A common way many people receive burn injuries is in house and apartment fires. Illinois expects landlords to provide specific maintenance standards and protections for their tenants, such as:
- Fire extinguishers on each floor if the building has more than three stories.
- At least one smoke detector and carbon monoxide detector for each living space and interior stairwell.
- No blocked exits.
If negligent landlords commit building code violations that result in tenants’ injuries, they may face legal action.
For many workers in the U.S., burn injuries on the job are a real possibility due to hazardous work environments such as factories, mills, oil rigs, etc.
Employees burned at work may be able to file for workers’ compensation. This type of insurance replaces an injured employee’s lost wages and provides medical benefits. Getting these benefits means the employee gives up their right to sue their employer for the harm they suffered.
Workers’ compensation is limited and does not cover lifetime injuries, and some insurance companies reduce or deny benefits. Discussing your burn injury lawsuit options and rights with a burn injury attorney Chicago is best.
Burn injuries can also happen at businesses that have frequent fire hazards. Common locations where these burn injuries occur include restaurants, grocery stores, hotels, fitness centers, nightclubs, and more. In these locations, customers may experience scalding injuries, a thermal burn, or an electrical burn.
Negligent owners of private or commercial properties may be liable when a person receives injuries from a scalding object or fire.
How Do I Get Compensation for My Burn Injuries?
There are options for recovering costs if someone else’s negligence caused your burn injury. If the event costs you money, you can submit a claim for burn injury damages. It’s important to note that it’s not worth filing a personal injury claim over minor burns that you can treat yourself, even if a negligent person did cause those injuries.
Getting the plaintiff back to where they were before the accident is the goal of a personal injury lawsuit. Damages may be available if you have medical costs, lost time from work, and other expenditures. First, however, we must establish the following elements of negligence.
- Someone owed you a duty of care.
- That person breached their duty.
- That breach caused your injury.
- Your injury resulted in a financial loss.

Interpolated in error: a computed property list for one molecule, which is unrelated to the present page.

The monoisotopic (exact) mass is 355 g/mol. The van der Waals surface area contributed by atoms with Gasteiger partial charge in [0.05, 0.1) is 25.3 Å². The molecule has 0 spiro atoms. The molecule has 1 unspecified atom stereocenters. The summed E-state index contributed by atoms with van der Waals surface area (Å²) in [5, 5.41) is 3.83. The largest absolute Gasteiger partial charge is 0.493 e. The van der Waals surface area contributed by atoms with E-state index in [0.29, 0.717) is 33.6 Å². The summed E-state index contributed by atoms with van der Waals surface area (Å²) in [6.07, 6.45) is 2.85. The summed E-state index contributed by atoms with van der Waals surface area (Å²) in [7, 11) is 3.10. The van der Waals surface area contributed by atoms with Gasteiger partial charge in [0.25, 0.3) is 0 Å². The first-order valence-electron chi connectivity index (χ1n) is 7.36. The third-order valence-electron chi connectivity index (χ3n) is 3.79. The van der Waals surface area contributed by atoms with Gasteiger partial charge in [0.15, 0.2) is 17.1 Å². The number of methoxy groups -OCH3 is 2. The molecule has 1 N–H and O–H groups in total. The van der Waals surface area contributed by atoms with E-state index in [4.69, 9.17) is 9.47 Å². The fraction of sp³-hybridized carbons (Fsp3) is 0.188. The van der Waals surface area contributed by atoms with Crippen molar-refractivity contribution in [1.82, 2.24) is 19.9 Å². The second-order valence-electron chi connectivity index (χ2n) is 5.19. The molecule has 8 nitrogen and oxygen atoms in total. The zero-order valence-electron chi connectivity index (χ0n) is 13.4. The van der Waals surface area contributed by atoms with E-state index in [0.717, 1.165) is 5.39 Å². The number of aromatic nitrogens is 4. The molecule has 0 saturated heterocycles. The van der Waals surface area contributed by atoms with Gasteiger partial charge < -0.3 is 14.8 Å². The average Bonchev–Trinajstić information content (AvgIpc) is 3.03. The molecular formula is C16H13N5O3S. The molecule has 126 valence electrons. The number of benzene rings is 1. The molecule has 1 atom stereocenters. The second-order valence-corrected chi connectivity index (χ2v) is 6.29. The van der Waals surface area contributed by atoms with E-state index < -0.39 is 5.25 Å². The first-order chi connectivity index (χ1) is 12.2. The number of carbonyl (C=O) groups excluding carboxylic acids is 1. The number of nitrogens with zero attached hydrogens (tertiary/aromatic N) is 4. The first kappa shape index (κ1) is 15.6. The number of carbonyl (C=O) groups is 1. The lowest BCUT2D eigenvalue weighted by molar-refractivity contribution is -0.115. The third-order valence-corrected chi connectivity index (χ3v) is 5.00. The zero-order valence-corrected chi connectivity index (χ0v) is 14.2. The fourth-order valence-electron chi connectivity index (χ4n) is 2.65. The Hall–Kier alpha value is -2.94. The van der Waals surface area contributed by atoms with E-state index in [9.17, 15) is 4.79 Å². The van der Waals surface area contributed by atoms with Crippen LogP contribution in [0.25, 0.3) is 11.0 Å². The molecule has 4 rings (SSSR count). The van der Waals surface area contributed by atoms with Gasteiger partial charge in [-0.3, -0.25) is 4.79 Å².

Burn victims face a long and challenging recovery. Not only because of the injuries and pain they suffer but also the mental anguish, lost wages, and mounting medical expenses.
What is the Average Settlement Value of a Burn Injury Claim?
Each burn injury case has a different value. Chicago burn injury attorneys can certainly help you determine the value of your case. Below, we list a variety of economic and non-economic damages that can result in a higher settlement value.
- Medical expenses
- Other injury-related expenses
- Lost wages
- Permanent disfigurement or disability
- Loss of enjoyment of life
- Loss of consortium
- Emotional distress
- Physical pain and suffering
- Damaged property
- Punitive damages
What Are the Time Limits for Filing a Burn Injury Claim?
The purpose of statutes of limitations is to establish how much time a person has to file a lawsuit for a particular legal action. In most situations, the statute of limitations for a personal injury action in Illinois is two years from the date of the injury. There are several exceptions to the time restriction for filing personal injury claims, which a Chicago catastrophic injury lawyer can explain to you. Below, we list notable exceptions.
- For a victim under the age of 18, the statute of limitations clock does not start counting down until they turn 18.
- If someone does not discover their injury until after the two years have passed, they may still file a lawsuit. However, they must convince the court to extend the limitations period.
Experienced Chicago Burn Injury Lawyers at Curcio Law Offices
Curcio Law Offices is proud to be Chicago’s top personal injury law firm. We believe that victims deserve to have their voices heard. Our Chicago burn injury attorneys focus on setting you up in the best position for a favorable outcome in your case. If you suffered a burn injury due to someone else’s negligence, Curcio Law Offices is here for you. For more information or to schedule a free consultation, please call our Chicago office at 312-321-1111 today.